Vern Lawson

Editor’s note: Vern Lawson is on vacation. Please enjoy these “best of” Vernacular columns. This column originally ran Aug. 8, 2019.

When newspaper heiress Patty Hearst was kidnapped on Feb. 4, 1974, the crime became one of the most highly publicized, worldwide stories of the 20th century.

Hearst, born Feb. 20, 1954, was the granddaughter of William Randolph Hearst, who created the largest newspaper, magazine, newsreel and movie business on the planet.

She was living in a Berkeley apartment with her fiancé Steve Weed, while attending the University of California, studying art history, when a band of criminals kidnapped her.

She was beaten and lost consciousness during the abduction. Shots were fired from a machine gun during the incident.

When Kathy Soliah, who graduated from Palmdale High School, joined the kidnappers, the Symbionese Liberation Army, the development provided an expansive local tale that continued running for 24 years of hidden dramatic mystery.

Soliah became involved in the sensational real-life theater of the absurd when she unwittingly led the FBI agents to Hearst, on Sept. 18, 1975.

Soliah, then 52, had come to the attention of the FBI after she gave a fiery speech condemning the May 17, 1974 shootout with Los Angeles police in which six SLA members died, including one of her best friends.

Her father Martin Soliah was the coach of the Palmdale High School football team and taught several classes.

Antelope Valley Press ace reporter Bill Gillis and I, then managing editor, were able to interview Soliah and his wife Elsie at their home in Desert View Highlands.

Both were totally mystified about their daughter’s dangerous pathway and did not know where she was at the time.

The parental stress was solemnly visible during the interview.

We learned that their son Steven, was also involved with the SLA, which was called an urban guerrilla group. Their other daughter Josephine, also interacted with her sister and the SLA.   

Hearst was found 19 months after being abducted. By that time, she was a fugitive wanted for serious crimes committed with members of the SLA.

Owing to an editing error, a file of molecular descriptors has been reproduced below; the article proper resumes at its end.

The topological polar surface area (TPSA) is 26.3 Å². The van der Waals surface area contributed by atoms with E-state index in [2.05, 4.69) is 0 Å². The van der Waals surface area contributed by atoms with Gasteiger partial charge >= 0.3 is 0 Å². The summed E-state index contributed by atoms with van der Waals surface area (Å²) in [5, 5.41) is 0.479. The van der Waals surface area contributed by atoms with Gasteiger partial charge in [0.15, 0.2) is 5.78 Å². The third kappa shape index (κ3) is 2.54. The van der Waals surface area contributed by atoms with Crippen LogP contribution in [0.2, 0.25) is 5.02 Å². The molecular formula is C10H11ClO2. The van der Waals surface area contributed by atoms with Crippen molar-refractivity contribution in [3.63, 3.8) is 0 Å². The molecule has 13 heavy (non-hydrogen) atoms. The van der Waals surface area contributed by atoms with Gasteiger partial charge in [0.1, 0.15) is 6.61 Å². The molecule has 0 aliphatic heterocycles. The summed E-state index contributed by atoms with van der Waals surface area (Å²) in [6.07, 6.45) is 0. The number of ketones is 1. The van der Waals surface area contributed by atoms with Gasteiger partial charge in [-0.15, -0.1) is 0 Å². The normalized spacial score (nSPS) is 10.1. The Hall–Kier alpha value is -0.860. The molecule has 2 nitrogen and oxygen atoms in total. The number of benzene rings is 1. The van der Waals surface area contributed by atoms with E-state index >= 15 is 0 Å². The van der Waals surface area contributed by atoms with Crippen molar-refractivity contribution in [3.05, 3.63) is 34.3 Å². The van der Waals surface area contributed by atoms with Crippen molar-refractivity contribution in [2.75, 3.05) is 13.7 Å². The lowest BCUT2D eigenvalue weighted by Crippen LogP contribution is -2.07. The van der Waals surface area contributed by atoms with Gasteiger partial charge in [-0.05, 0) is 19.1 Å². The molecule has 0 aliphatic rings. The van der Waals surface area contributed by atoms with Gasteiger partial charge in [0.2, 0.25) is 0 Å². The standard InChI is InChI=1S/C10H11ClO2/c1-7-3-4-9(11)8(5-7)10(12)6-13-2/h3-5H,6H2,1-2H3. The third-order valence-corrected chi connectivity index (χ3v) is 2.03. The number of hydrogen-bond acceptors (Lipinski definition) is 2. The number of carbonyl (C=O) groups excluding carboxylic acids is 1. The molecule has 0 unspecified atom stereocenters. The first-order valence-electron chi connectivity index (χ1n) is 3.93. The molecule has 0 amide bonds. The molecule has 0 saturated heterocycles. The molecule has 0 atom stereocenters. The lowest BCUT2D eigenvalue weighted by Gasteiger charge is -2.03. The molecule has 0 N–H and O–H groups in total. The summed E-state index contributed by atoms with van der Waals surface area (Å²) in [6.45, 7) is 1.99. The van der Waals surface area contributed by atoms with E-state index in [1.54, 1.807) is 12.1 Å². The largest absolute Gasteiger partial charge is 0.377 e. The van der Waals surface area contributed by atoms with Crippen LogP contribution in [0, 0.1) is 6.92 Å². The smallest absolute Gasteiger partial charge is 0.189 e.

She was held in custody and there was speculation before trial, that her family’s resources would enable her to avoid time in jail.

At her trial, the prosecution suggested that Hearst joined the SLA of her own volition. However, she testified that she had been kidnapped, raped and threatened with death while in captivity.

In 1976, she was convicted for the crime of bank robbery and sentenced to 35 years in prison, later reduced to seven years. Her sentence was commuted by President Jimmy Carter and she was later pardoned by President Bill Clinton.

The Hollywood-style ending to the Kathy Soliah story was set in Minnesota.

She was arrested by St. Paul police with the assistance of LA Police Department detectives. She was held without bail in the Ramsey County Adult Detention Center, pending her extradition to Los Angeles.

She spent 24 years on a run, which had taken her from San Francisco to Zimbabwe and finally to St. Paul.

She had adopted a new name: Sara Jane Olson, and was married to Dr. Gerald Peterson. They had three children.

Sara Jane was involved in local Democratic politics and acted in a community theater, where she had roles in such productions as “Macbeth” and “King Lear.”

Her mother said that Kathy’s husband served as physician in Zimbabwe for a number of years, returning to the US in the mid-1980s.

After her arrest in 1999, she pleaded guilty in 2001, to two counts of possessing explosives with intent to murder and in 2003, to second-degree murder, both stemming from her SLA activities in the 1970s.

She received a sentence of 14 years in prison.

She was mistakenly released for five days in March 2008, due to an error made in calculating her parole, before being rearrested. She was finally released on parole on March 17, 2009.

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